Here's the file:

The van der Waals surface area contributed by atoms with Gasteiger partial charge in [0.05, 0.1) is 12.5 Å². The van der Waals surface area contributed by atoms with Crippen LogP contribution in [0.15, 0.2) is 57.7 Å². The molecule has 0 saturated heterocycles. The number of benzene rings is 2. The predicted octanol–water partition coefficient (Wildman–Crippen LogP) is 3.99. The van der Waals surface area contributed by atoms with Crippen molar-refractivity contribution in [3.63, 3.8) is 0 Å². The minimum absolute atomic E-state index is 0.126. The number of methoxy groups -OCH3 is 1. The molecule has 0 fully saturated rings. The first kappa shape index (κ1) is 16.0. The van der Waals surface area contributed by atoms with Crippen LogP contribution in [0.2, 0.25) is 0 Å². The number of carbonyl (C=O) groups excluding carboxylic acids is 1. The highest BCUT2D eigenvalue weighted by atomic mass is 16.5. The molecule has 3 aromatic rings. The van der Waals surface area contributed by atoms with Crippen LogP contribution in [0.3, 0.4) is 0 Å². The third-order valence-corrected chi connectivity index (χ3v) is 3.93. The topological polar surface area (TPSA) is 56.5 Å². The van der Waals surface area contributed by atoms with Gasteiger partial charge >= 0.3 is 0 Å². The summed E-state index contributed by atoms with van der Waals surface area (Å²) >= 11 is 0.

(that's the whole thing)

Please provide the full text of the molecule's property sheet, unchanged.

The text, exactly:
The van der Waals surface area contributed by atoms with Gasteiger partial charge in [0.05, 0.1) is 12.5 Å². The van der Waals surface area contributed by atoms with Crippen LogP contribution in [0.15, 0.2) is 57.7 Å². The molecule has 0 saturated heterocycles. The number of benzene rings is 2. The predicted octanol–water partition coefficient (Wildman–Crippen LogP) is 3.99. The van der Waals surface area contributed by atoms with Crippen molar-refractivity contribution in [3.63, 3.8) is 0 Å². The minimum absolute atomic E-state index is 0.126. The number of methoxy groups -OCH3 is 1. The molecule has 0 fully saturated rings. The first kappa shape index (κ1) is 16.0. The van der Waals surface area contributed by atoms with Crippen LogP contribution in [0.2, 0.25) is 0 Å². The number of carbonyl (C=O) groups excluding carboxylic acids is 1. The highest BCUT2D eigenvalue weighted by atomic mass is 16.5. The molecule has 3 aromatic rings. The van der Waals surface area contributed by atoms with Crippen LogP contribution in [0.3, 0.4) is 0 Å². The third-order valence-corrected chi connectivity index (χ3v) is 3.93. The topological polar surface area (TPSA) is 56.5 Å². The van der Waals surface area contributed by atoms with Gasteiger partial charge >= 0.3 is 0 Å². The summed E-state index contributed by atoms with van der Waals surface area (Å²) >= 11 is 0.